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May 08, 1996 - Image 8

Resource type:
Text
Publication:
Michigan Daily Summer Weekly, 1996-05-08

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8 --The Michigan Daily - Wednesday; May 8, 1996

University receives $8M gift from state

. Higher education col-
lects benefits from
state tax surplus
By Katie Wang
Daily News Editor
The University was the lucky recipi-
ent of an $8 million cash bonus from
the state of Michigan on April 25. Due
to a surplus of state taxes, the state
decided to allocate $22.6 million of the
$95 million surplus to state universities

and community colleges, to spend at
their own discretion.
"We're very pleased with this news"
said Lisa Baker, associate vice presi-
dent for University relations. "Among
other things, we will be using the
money to fund community service out-
reach projects that will benefit the state
of Michigan."
The office of Provost I. Bernard
Machen is accepting proposals for how
to allocate the money from faculty and

other campus units.
"(We're accepting proposals) involv-
ing new or existing community service
learning programs that would either
continue or expand the University's
involvement with the state," Machen
said.
Machen said proposals must have an
"academic component," to be consid-
ered for funding.
State tax revenue exceeded govern-
ment expenditures by $95 million for
fiscal year 1995. Two-thirds of the
money, $67.4 million, will be placed in
the state's Budget Stabilization Fund,

also known as the Rainy Day Fund.
This fund buffers the state from eco-
nomic crisis in case of a recession or
economic downfall.
"This significant deposit for higher
education and the Rainy Day Fund is a
strong tribute to the strong and innova-
tive fiscal management carried out by
Governor Engler, Michigan's depart-
ment directors and their fiscal man-
agers," said Mark Murray, director of
the state's department of management
and budget.
Although this is the third consecutive
year that the state has underspent its

projected budget, this is the first and
possibly only time the state will allo-
cate some of the extra money to higher
education.
"The higher education bill is not an
official law because we can't guarantee
that we'll be doing this good in the
future," said Maureen McNulty,
spokesperson for the state's departme
of management and budget.
The University received the largest
share of the money, followed by Wayne
State University, wvhich received $3
million. Michigan State University
received $900,000.

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Hopwood award winners collect
thousands in writing prizes

By Kate Glickman
Daily Staff Reporter
More than $42,000 in prizes were
awarded to University students in the
65th annual Avery and Jule Hopwood
Awards in Creative Writing on April
23.
"It's a very prestigious award with a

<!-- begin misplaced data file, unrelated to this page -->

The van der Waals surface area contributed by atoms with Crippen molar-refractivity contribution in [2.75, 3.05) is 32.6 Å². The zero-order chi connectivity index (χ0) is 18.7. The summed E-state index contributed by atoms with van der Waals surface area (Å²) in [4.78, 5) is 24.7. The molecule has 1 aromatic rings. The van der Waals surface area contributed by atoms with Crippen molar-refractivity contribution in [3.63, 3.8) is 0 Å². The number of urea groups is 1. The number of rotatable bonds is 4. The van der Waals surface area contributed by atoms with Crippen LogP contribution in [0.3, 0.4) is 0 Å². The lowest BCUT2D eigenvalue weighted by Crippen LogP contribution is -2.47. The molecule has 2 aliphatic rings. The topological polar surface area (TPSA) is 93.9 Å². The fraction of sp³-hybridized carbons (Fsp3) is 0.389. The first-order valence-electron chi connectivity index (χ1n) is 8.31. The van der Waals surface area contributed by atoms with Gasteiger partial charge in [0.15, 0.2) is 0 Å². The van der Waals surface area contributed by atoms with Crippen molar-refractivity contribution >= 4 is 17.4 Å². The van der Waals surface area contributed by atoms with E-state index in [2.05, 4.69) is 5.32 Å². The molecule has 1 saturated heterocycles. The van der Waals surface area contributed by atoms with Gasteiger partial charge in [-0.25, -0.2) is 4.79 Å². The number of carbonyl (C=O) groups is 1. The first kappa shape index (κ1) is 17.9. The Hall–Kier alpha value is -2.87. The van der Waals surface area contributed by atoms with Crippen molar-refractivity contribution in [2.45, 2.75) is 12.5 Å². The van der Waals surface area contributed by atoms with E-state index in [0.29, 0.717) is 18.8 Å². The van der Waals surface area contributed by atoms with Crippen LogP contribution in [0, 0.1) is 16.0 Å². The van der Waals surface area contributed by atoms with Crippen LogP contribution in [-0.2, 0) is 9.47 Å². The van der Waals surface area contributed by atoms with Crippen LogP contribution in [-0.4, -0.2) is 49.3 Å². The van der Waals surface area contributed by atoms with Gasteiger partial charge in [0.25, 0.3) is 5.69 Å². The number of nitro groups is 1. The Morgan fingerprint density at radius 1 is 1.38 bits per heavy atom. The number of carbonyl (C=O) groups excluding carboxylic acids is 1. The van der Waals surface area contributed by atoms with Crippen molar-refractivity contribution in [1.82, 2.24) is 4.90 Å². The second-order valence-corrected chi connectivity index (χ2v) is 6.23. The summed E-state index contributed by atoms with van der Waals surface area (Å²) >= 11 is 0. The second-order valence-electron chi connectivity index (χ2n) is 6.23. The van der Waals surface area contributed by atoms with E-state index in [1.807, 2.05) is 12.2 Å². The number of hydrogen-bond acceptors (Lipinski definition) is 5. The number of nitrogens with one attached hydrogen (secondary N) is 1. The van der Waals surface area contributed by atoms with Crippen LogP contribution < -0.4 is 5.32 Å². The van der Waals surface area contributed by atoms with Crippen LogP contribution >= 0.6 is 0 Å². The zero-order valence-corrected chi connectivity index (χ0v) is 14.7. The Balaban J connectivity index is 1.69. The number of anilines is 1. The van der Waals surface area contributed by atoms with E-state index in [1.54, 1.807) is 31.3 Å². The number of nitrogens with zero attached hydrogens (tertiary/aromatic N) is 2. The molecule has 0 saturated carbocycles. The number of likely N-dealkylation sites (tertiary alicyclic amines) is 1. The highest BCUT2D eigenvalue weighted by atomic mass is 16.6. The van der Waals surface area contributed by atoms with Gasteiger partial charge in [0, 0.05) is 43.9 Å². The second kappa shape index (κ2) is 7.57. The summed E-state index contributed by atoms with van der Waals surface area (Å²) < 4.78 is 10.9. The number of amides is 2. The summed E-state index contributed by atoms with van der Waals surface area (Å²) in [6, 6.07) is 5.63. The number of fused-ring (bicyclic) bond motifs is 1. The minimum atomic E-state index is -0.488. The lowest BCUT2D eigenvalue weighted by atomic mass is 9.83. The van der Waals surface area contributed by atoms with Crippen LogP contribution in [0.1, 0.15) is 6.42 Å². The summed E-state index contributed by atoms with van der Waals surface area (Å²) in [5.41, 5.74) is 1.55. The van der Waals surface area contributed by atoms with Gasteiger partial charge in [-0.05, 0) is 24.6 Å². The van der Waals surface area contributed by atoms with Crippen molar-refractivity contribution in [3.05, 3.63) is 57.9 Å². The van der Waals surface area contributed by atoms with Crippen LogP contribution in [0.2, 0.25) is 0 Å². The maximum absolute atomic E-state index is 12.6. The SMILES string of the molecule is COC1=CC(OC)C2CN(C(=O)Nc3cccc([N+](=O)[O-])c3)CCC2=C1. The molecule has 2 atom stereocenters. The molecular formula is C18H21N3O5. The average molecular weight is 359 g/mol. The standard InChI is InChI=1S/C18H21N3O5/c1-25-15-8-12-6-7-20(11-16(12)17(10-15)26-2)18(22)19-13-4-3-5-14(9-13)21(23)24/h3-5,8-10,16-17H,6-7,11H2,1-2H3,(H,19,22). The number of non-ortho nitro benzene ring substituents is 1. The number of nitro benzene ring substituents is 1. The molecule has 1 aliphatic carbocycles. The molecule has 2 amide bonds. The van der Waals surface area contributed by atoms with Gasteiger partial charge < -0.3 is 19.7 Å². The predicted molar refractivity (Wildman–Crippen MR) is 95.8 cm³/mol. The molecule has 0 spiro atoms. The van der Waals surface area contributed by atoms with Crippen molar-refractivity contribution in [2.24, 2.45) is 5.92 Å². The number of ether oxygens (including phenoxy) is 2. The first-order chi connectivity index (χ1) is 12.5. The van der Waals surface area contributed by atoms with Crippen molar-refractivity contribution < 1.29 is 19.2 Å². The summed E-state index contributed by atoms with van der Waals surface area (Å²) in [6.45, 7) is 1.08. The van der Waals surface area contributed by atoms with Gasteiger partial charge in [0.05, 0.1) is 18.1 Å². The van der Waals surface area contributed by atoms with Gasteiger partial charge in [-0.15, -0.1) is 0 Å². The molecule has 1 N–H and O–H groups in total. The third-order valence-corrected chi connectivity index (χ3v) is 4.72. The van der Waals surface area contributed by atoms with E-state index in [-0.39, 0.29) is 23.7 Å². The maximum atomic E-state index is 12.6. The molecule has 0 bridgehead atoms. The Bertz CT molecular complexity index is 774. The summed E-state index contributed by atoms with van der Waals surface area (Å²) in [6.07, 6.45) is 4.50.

distinguished list of alumni, including
Arthur Miller," said winning fiction
writer David Allen.
Allen said his career is headed in a
number of different directions, includ-
ing the release of his band's second CD
and his participation in a Caribbean lit-
erature conference.
His winning piece, a novel called
"All Fruits Ripe," is part of an effort to
"give voice to a particular culture." The
award, he said, "is a validation of those
cultures and subcultures."

The Hopwood Awards are funded by
University alums and Broadway play-
wright Avery Hopwood. Prizes are
awarded to essay, fiction, poetry and
drama pieces.
This year 22 students won
Hopwoods and another 13 won other
prizes administered by the Hopwood
committee.
Scott Beal, a Rackham student in
English, won for his portfolio of poems
called "If Music."
"It's obviously very flattering to have
your work selected," he said.
Beale said that while many writers
continue working "in total obscurity,
never getting a lift,' this award encour-
ages him to continue.
Beal said the money was helpful
because it is difficult to make a living
writing poetry. He said he hopes to

publish an extended version of "If
Music" and is looking for a teaching
job.
The largest prize was $3,500 in the
essay category and went to Rackham
student Carolyn Wells Kraus f
"Survivors"
"My two kids were very happy,"
Kraus said.
Kraus said she was most surprised
by the award because when she called
to find out if she had won, she was mis-
takenly told she had not.
"I was telling myself, 'it doesn't
mean it's not a good essay.' I was doing
some soul-searching," she said.
When she walked to the Hopwood
office to pick up her "losing essay," s*
realized she had won. "That was quite
a shock," she said.
Kraus' essay was about different
kinds of survivors, including Holocaust
survivors. She said she knows her
future may include writing a book.

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